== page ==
NBA Playoffs 2014: Why Houston Won’t Win The NBA Finals
The Houston Rockets haven’t won an NBA Championship since the franchise “two-peated” back in 1993-94 and 1994-95 and have bowed out in the first round in seven out of their last eight playoff appearances.
This will be coach Kevin McHale’s second time taking the squad into the postseason, but it will hardly be an easy matchup as the No. 4 seeded Rockets have the task of taking on the No. 5 seeded Portland Trailblazers. The Rockets are the superior ranked team in seed only, as the teams finished with identical records.
Given their problems escaping from the first round unscathed, it seems unlikely that the Rockets will make it to the conference championships, let alone the Finals.
That being said…
Why the Houston Rockets won't win the 2014 NBA Finals
That’s how many points the Rockets give up per game, 23rd in the league. None of the squads that are ranked behind them on the list qualified for the playoffs.
The Texans and the Astros
The other sports teams in the area aren’t really positive influences. The Texans finished with the worst record in the NFL this season and the Astros are well on their way there.
Houston’s injury problems
Dwight Howard, Patrick Beverley and Chandler Parsons have all been banged up at points throughout the season and none of them are fully healthy heading into Round 1.
Speaking of Howard, that’s what he has been shooting from the free throw line this year. If teams decide to go with a “Hack-a-Dwight” strategy, it will probably work.
James Harden’s beard
It just seems like more of a hockey thing. When was the last time you saw a guy with a beard like that hoisting a championship trophy that wasn’t the Stanley Cup?
After Howard spent just one year with the Lakers (and basically half-assed it) before departing to Houston, there’s no way that the Black Mamba isn’t pissed at him. It seems totally possible that Bryant would have some tricks up his sleeve – voodoo or otherwise – to prevent the Rockets from succeeding in the playoffs.
That’s Harden’s putrid shooting percentage during the Rockets’ six playoff games last season. He’s a career .445 shooter so that number needs to come way, way, up this postseason if the Rockets are going to accomplish anything.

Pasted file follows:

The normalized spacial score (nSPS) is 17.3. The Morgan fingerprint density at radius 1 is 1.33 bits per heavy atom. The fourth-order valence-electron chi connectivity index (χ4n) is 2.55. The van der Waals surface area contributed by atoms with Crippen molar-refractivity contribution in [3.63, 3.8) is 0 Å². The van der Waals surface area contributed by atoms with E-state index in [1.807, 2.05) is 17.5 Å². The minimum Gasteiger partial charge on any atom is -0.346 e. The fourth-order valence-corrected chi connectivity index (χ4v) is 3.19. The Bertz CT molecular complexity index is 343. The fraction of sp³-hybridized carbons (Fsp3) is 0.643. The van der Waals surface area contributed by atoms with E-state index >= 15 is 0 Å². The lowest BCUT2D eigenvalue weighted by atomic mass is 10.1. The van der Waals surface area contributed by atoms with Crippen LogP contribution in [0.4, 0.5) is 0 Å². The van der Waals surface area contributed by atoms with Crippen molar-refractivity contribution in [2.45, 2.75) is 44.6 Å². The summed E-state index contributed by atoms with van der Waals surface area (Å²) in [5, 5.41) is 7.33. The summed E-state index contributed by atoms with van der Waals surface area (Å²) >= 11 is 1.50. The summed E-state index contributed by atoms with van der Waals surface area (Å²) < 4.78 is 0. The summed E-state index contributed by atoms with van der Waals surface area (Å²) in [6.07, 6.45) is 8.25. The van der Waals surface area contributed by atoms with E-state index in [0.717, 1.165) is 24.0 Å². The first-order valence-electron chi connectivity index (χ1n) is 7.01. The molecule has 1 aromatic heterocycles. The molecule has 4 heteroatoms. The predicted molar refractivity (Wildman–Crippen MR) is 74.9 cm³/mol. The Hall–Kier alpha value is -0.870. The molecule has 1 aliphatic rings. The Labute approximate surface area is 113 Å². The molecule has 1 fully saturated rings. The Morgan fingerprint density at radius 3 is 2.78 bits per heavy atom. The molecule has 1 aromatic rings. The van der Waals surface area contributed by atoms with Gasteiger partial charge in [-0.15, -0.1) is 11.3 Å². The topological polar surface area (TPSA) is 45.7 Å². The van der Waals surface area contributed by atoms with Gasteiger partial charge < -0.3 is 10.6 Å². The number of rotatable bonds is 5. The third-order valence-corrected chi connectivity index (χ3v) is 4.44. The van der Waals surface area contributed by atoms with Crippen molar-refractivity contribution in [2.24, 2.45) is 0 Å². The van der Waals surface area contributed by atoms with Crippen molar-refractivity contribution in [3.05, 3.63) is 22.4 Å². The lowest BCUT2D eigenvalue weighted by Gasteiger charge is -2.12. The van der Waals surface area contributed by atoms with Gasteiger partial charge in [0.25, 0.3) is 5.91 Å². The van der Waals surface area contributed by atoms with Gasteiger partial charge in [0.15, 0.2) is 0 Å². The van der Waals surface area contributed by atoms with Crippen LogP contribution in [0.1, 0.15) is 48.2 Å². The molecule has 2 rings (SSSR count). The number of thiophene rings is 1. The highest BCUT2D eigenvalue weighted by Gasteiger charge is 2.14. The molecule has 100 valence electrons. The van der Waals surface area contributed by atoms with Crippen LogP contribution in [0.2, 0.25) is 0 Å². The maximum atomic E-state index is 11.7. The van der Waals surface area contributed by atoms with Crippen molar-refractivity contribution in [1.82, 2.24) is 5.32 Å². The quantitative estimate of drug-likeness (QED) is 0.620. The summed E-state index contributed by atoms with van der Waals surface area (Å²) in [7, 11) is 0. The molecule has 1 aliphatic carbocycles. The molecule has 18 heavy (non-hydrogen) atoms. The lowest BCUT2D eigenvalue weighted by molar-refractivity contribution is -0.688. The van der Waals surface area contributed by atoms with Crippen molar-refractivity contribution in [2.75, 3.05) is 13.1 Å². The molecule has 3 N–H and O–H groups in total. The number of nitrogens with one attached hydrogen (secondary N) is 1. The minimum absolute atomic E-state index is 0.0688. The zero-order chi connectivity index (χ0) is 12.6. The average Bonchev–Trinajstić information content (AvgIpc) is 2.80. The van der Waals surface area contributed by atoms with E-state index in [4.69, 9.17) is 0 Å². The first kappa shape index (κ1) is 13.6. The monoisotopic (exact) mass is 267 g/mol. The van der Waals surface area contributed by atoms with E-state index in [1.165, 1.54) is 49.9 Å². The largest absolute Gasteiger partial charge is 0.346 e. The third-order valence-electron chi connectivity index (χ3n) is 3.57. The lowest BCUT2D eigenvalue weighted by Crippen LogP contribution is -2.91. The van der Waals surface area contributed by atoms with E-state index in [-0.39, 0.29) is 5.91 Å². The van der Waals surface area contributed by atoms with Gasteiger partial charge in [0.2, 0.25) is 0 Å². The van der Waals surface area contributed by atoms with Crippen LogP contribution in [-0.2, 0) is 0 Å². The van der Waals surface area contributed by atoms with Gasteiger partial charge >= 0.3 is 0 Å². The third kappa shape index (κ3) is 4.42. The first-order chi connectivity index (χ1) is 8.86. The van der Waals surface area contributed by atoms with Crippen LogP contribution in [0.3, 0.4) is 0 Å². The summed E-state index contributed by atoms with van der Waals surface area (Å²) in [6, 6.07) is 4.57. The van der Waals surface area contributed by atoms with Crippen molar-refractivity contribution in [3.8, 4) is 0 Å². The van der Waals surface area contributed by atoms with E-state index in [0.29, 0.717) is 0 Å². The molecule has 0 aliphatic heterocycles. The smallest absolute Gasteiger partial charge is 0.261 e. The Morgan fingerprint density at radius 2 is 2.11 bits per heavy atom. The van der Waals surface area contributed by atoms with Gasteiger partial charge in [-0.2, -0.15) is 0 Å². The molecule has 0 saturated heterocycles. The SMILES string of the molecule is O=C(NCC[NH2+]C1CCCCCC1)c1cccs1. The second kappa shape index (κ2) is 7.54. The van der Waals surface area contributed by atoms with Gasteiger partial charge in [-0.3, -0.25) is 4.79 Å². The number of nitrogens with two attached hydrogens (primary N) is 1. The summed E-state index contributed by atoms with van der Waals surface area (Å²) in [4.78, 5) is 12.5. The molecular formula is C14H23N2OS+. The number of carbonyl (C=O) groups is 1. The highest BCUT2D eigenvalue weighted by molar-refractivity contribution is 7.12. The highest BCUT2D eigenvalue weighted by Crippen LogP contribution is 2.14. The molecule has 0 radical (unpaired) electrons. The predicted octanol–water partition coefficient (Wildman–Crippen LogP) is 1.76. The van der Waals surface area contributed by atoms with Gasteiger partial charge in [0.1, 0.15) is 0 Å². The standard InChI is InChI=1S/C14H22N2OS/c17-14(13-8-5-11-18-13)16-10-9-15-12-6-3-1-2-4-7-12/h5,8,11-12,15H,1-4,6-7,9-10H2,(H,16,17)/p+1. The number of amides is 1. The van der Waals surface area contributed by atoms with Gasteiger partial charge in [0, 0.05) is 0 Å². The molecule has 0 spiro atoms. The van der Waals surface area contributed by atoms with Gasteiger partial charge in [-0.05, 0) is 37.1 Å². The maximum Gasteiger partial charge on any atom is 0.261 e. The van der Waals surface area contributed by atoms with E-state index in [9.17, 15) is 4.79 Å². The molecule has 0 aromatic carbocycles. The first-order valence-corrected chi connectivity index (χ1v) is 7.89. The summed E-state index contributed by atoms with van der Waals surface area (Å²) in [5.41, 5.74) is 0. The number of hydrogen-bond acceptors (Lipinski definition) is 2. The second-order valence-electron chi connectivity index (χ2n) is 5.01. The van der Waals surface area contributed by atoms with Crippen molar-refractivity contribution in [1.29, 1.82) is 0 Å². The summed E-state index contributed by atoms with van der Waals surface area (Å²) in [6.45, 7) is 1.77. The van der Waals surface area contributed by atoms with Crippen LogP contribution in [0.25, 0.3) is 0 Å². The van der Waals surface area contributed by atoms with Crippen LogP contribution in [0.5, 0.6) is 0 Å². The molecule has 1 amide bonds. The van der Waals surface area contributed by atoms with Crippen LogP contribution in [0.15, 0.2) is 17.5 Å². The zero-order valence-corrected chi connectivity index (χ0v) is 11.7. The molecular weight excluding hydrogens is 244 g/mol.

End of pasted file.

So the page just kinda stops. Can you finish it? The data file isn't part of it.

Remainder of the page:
McHale might be walking through that door, but “The Dream” – along with Clyde Drexler, Kenny Smith and Robert Horry – are not.
The Rockets are tied for second-to-last in the league with almost 16 turnovers per game. They need to be more careful with the ball in the playoffs but it seems unlikely that will just happen overnight.
The Rockets only have two players on their roster (Francisco Garcia and Josh Powell) over that age and neither of them play much. The next-oldest player – and therefore “veteran” leader on the floor – is Howard (28). Given his maturity issues, that’s a problem.
Why we’re wrong
The Rockets have been within the top-five in the power ranks of most major sports news/information organizations throughout the year. They are also second in the league in scoring and fourth in rebounding, numbers that bode well for the playoffs.
Houston was one of the first teams in the NBA to outwardly embrace advanced statistical metrics and they are finally starting to reap the rewards with this team. Howard and Harden provide a dynamic inside/outside punch that makes the Rockets difficult to defend.
Injuries aside, Parsons exceeded expectations for the second straight year and has quietly established himself as one of the more well-rounded forwards in the league. He grabs boards, dishes the ball and can hit from deep, all of which make him extremely dangerous as the third option in Houston’s already potent offense. Parsons played well in the playoffs last year and will be looking to improve upon that this postseason.
Evan Bleier is a freelance writer based out of wherever he can plug in his laptop. You can send him questions, comments and Buffalo wing suggestions @itishowitis or "like" CraveOnline Sports on Facebook.
Photo Credit Getty